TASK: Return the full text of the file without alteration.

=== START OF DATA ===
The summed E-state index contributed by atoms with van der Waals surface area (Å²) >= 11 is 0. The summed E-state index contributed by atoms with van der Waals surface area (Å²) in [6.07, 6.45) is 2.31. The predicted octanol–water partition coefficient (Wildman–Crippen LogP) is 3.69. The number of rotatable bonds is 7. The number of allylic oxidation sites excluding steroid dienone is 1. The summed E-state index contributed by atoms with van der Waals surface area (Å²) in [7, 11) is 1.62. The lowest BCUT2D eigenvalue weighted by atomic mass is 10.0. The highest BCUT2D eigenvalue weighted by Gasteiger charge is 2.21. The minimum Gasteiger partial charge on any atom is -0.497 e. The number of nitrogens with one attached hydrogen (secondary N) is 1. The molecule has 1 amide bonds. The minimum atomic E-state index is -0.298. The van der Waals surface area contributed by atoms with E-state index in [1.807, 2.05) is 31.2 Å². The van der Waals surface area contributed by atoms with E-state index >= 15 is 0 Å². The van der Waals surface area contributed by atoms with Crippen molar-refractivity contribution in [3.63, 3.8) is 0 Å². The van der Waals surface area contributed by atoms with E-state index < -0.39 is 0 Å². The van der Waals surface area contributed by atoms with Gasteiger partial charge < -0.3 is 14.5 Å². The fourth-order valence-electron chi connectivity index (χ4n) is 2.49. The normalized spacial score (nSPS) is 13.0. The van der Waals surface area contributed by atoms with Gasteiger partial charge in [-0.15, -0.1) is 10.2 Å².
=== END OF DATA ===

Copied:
The summed E-state index contributed by atoms with van der Waals surface area (Å²) >= 11 is 0. The summed E-state index contributed by atoms with van der Waals surface area (Å²) in [6.07, 6.45) is 2.31. The predicted octanol–water partition coefficient (Wildman–Crippen LogP) is 3.69. The number of rotatable bonds is 7. The number of allylic oxidation sites excluding steroid dienone is 1. The summed E-state index contributed by atoms with van der Waals surface area (Å²) in [7, 11) is 1.62. The lowest BCUT2D eigenvalue weighted by atomic mass is 10.0. The highest BCUT2D eigenvalue weighted by Gasteiger charge is 2.21. The minimum Gasteiger partial charge on any atom is -0.497 e. The number of nitrogens with one attached hydrogen (secondary N) is 1. The molecule has 1 amide bonds. The minimum atomic E-state index is -0.298. The van der Waals surface area contributed by atoms with E-state index in [1.807, 2.05) is 31.2 Å². The van der Waals surface area contributed by atoms with E-state index >= 15 is 0 Å². The van der Waals surface area contributed by atoms with Crippen molar-refractivity contribution in [3.63, 3.8) is 0 Å². The van der Waals surface area contributed by atoms with E-state index < -0.39 is 0 Å². The van der Waals surface area contributed by atoms with Gasteiger partial charge < -0.3 is 14.5 Å². The fourth-order valence-electron chi connectivity index (χ4n) is 2.49. The normalized spacial score (nSPS) is 13.0. The van der Waals surface area contributed by atoms with Gasteiger partial charge in [-0.15, -0.1) is 10.2 Å².